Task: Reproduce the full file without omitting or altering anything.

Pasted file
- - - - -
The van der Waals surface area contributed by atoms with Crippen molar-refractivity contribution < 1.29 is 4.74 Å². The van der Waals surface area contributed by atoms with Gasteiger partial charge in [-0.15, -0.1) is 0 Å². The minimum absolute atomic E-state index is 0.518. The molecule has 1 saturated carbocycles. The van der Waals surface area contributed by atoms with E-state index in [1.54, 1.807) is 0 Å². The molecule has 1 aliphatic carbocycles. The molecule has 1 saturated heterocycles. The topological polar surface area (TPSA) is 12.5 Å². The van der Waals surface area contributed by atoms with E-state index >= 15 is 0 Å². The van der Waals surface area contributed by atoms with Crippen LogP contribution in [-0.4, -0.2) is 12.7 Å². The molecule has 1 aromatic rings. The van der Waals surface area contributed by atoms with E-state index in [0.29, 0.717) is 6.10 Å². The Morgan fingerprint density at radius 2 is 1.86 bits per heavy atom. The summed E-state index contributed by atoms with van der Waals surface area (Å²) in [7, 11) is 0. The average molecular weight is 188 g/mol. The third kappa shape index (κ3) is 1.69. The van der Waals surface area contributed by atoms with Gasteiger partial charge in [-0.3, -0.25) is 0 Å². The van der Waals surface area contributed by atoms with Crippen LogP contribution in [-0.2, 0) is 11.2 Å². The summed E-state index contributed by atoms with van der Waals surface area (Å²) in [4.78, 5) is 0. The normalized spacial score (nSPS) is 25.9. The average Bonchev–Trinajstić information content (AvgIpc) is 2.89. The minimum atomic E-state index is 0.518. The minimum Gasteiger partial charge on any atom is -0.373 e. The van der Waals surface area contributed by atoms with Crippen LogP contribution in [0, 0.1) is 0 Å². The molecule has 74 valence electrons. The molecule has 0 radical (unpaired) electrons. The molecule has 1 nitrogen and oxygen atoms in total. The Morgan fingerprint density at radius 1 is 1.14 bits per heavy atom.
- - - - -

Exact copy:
The van der Waals surface area contributed by atoms with Crippen molar-refractivity contribution < 1.29 is 4.74 Å². The van der Waals surface area contributed by atoms with Gasteiger partial charge in [-0.15, -0.1) is 0 Å². The minimum absolute atomic E-state index is 0.518. The molecule has 1 saturated carbocycles. The van der Waals surface area contributed by atoms with E-state index in [1.54, 1.807) is 0 Å². The molecule has 1 aliphatic carbocycles. The molecule has 1 saturated heterocycles. The topological polar surface area (TPSA) is 12.5 Å². The van der Waals surface area contributed by atoms with E-state index >= 15 is 0 Å². The van der Waals surface area contributed by atoms with Crippen LogP contribution in [-0.4, -0.2) is 12.7 Å². The molecule has 1 aromatic rings. The van der Waals surface area contributed by atoms with E-state index in [0.29, 0.717) is 6.10 Å². The Morgan fingerprint density at radius 2 is 1.86 bits per heavy atom. The summed E-state index contributed by atoms with van der Waals surface area (Å²) in [7, 11) is 0. The average molecular weight is 188 g/mol. The third kappa shape index (κ3) is 1.69. The van der Waals surface area contributed by atoms with Gasteiger partial charge in [-0.3, -0.25) is 0 Å². The van der Waals surface area contributed by atoms with Crippen LogP contribution in [-0.2, 0) is 11.2 Å². The summed E-state index contributed by atoms with van der Waals surface area (Å²) in [4.78, 5) is 0. The normalized spacial score (nSPS) is 25.9. The average Bonchev–Trinajstić information content (AvgIpc) is 2.89. The minimum atomic E-state index is 0.518. The minimum Gasteiger partial charge on any atom is -0.373 e. The van der Waals surface area contributed by atoms with Crippen LogP contribution in [0, 0.1) is 0 Å². The molecule has 74 valence electrons. The molecule has 0 radical (unpaired) electrons. The molecule has 1 nitrogen and oxygen atoms in total. The Morgan fingerprint density at radius 1 is 1.14 bits per heavy atom.